Dr. Christian Stohler, University of Michigan, Ann Arbor, will continue with a look at chronic disabling pain. The final speaker, Dr. Jon Levine of the University of California, San Francisco, will explain the genetics of pain. The question-and-answer session will be moderated by Dr. Jeanne Sinkford, American Association of Dental Schools.

The next seminar, "Weight: What's Fat? What's Not? What Can We Do?," will be held at 1 p.m. on Thursday, June 4 in Lipsett Amphitheater. For more information, call 402-1770.

Chamber Music Concert, Mar. 29

The Rock Creek Chamber Players will perform at 3 p.m. on Sunday, Mar. 29 in the 14th floor assembly hall at the Clinical Center. Reservations will be required for this free public concert, sponsored by the recreation therapy section. The program will include Rossini's string sonata in G major, Reinecke's sonata for flute and piano, Mahler's piano quartet and Martinu's nonet. For reservations and information call (202) 337-8710.

NIH Hosts National Sleep Awareness Day, Apr. 2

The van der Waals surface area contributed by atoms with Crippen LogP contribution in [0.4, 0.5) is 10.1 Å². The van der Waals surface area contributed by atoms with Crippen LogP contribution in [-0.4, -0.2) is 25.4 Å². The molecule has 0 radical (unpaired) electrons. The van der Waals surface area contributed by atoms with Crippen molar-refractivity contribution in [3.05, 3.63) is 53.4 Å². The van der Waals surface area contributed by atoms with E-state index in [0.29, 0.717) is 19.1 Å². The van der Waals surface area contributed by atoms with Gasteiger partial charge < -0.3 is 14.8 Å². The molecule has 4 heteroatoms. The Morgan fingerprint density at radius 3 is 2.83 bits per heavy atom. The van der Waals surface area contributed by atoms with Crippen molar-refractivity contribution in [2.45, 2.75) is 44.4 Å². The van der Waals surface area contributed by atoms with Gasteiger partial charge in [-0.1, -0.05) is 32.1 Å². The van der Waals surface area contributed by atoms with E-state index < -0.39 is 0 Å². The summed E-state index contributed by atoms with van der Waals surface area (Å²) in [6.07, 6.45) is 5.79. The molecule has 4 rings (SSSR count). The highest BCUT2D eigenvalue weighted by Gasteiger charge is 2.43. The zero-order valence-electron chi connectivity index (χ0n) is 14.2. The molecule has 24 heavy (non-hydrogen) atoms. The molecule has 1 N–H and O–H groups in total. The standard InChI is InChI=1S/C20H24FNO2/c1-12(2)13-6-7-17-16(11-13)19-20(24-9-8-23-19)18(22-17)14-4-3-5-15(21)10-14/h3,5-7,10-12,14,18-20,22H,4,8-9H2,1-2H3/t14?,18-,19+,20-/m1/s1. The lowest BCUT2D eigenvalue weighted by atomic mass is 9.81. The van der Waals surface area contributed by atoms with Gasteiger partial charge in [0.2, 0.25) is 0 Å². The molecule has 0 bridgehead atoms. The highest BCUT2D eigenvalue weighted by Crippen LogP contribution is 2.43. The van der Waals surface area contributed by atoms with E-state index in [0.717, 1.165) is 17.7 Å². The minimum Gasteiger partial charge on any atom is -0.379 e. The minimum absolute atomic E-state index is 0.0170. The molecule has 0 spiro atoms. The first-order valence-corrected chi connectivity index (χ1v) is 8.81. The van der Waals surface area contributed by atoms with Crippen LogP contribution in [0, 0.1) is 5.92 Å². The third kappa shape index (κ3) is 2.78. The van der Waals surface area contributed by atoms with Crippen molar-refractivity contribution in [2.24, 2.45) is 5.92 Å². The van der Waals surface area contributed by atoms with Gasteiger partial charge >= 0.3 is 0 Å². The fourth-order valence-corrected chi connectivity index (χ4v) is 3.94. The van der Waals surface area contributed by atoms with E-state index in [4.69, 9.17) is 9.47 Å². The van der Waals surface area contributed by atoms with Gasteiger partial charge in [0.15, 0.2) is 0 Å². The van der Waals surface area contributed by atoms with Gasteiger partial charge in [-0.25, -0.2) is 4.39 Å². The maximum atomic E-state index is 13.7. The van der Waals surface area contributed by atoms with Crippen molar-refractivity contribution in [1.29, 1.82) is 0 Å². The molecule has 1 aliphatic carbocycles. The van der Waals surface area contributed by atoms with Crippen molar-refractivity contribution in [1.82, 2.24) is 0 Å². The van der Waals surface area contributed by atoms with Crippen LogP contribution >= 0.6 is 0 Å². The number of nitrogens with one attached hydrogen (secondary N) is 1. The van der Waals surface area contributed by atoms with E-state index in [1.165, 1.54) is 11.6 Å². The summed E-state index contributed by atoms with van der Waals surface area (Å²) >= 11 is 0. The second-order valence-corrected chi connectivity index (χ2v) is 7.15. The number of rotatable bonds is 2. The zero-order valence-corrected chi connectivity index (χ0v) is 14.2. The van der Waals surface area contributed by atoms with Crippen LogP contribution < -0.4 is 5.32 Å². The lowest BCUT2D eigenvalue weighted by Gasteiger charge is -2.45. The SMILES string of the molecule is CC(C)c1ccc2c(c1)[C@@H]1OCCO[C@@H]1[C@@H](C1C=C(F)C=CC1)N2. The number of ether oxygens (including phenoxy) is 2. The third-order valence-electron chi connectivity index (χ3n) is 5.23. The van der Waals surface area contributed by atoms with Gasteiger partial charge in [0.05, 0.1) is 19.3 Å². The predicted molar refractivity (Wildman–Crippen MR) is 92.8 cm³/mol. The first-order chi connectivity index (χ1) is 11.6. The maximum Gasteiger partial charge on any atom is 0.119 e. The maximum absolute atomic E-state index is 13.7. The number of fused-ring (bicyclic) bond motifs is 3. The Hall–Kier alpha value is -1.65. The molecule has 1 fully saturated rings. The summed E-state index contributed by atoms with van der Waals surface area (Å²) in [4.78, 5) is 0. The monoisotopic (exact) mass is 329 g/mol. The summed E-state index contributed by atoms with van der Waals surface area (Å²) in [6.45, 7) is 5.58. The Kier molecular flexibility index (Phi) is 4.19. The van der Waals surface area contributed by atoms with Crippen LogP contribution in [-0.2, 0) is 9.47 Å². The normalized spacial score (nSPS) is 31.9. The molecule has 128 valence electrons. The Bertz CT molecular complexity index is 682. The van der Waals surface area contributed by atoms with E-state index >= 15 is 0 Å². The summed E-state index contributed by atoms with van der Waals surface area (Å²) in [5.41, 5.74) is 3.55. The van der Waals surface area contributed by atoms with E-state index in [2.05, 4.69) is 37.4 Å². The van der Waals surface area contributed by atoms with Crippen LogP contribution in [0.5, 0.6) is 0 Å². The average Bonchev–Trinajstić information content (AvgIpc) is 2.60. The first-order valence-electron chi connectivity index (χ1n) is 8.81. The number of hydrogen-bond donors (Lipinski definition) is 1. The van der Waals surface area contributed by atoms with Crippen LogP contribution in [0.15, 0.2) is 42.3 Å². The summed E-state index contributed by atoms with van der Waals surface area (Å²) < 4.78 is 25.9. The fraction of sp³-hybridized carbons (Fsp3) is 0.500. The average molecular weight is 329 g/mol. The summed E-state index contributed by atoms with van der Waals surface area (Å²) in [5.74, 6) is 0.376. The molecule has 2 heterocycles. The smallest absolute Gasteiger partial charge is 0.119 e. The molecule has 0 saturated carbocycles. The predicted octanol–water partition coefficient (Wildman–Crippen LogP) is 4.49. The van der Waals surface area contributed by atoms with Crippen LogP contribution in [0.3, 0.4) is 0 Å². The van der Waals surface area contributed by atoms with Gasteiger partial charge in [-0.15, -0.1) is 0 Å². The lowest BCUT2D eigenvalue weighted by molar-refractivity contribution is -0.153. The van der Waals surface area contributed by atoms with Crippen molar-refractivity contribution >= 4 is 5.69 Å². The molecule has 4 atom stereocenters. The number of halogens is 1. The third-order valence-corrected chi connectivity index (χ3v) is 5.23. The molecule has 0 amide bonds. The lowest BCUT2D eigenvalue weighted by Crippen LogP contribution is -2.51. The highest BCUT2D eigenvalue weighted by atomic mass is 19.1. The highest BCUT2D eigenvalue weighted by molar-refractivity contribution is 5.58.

Sleep! Did you know that not getting enough restful sleep can result in a variety of physical and mental health problems? Or that sleepiness can be a sign of a sleep disorder? Or how about that teenagers need more sleep than younger children and adults? Or that your biological clock changes as you age? Or that insomnia is the perception that you can't fall asleep or stay asleep?

To answer questions like these and educate the public about the benefits of adequate sleep and the consequences of insufficient sleep and sleep disorders, the National Heart, Lung, and Blood Institute, home of the National Center on Sleep Disorders Research (NCSDR), will join with the National Sleep Foundation and more than 75 other organizations across the country in National Sleep Awareness Week activities, Mar. 30-Apr. 5.

Representatives of NCSDR will be available on Apr. 2, National Sleep Awareness Day, from 11 a.m. to 1 p.m. in the Clinical Center lobby to answer your questions and provide you with information on a host of sleep issues.

For more information, call 435-0199.

Wednesday Afternoon Lectures

The Wednesday Afternoon Lecture series -- held on its namesake day at 3 p.m. in Masur Auditorium, Bldg. 10 -- features Dr. Philippa Marrack on Apr. 1, speaking on "T Cells and How to Keep a Good Thing Going." She is HHMI investigator and professor, department of medicine, National Jewish Hospital and Research Center, University of Colorado Health Sciences Center, Denver.

On Apr. 8, Dr. Susumu Tonegawa, HHMI investigator, professor of biology and neuroscience, and director, Center for Learning and Memory, MIT, will discuss "Memory Mechanisms."

For more information or for reasonable accommodation, call Hilda Madine, 594-5595.

Garden Club Discusses Herbs, Apr. 2